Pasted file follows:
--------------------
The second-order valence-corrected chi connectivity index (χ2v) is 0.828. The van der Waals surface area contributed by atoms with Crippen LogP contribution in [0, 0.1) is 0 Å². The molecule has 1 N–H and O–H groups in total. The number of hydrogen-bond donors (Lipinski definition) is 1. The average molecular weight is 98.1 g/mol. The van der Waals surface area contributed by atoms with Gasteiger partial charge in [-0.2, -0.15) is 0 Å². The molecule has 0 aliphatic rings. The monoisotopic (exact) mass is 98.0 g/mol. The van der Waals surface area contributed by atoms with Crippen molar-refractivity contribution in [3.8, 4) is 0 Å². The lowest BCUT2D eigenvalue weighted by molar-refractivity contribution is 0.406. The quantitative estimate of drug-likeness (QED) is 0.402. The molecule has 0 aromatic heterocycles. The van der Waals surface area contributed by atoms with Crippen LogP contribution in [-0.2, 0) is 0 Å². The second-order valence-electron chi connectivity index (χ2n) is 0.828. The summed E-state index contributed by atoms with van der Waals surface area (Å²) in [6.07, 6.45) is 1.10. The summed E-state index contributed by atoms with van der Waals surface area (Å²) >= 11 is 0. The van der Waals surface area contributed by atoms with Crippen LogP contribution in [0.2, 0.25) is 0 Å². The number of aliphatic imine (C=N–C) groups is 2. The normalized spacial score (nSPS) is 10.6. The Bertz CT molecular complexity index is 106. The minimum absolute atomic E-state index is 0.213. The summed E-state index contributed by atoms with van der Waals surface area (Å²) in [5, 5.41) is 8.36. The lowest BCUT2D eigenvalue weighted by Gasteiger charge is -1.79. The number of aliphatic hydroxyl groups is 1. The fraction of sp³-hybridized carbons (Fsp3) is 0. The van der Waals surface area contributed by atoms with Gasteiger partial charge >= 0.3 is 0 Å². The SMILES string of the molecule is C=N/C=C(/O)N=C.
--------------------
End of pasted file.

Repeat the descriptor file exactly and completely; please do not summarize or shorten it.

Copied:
The second-order valence-corrected chi connectivity index (χ2v) is 0.828. The van der Waals surface area contributed by atoms with Crippen LogP contribution in [0, 0.1) is 0 Å². The molecule has 1 N–H and O–H groups in total. The number of hydrogen-bond donors (Lipinski definition) is 1. The average molecular weight is 98.1 g/mol. The van der Waals surface area contributed by atoms with Gasteiger partial charge in [-0.2, -0.15) is 0 Å². The molecule has 0 aliphatic rings. The monoisotopic (exact) mass is 98.0 g/mol. The van der Waals surface area contributed by atoms with Crippen molar-refractivity contribution in [3.8, 4) is 0 Å². The lowest BCUT2D eigenvalue weighted by molar-refractivity contribution is 0.406. The quantitative estimate of drug-likeness (QED) is 0.402. The molecule has 0 aromatic heterocycles. The van der Waals surface area contributed by atoms with Crippen LogP contribution in [-0.2, 0) is 0 Å². The second-order valence-electron chi connectivity index (χ2n) is 0.828. The summed E-state index contributed by atoms with van der Waals surface area (Å²) in [6.07, 6.45) is 1.10. The summed E-state index contributed by atoms with van der Waals surface area (Å²) >= 11 is 0. The van der Waals surface area contributed by atoms with Crippen LogP contribution in [0.2, 0.25) is 0 Å². The number of aliphatic imine (C=N–C) groups is 2. The normalized spacial score (nSPS) is 10.6. The Bertz CT molecular complexity index is 106. The minimum absolute atomic E-state index is 0.213. The summed E-state index contributed by atoms with van der Waals surface area (Å²) in [5, 5.41) is 8.36. The lowest BCUT2D eigenvalue weighted by Gasteiger charge is -1.79. The number of aliphatic hydroxyl groups is 1. The fraction of sp³-hybridized carbons (Fsp3) is 0. The van der Waals surface area contributed by atoms with Gasteiger partial charge >= 0.3 is 0 Å². The SMILES string of the molecule is C=N/C=C(/O)N=C.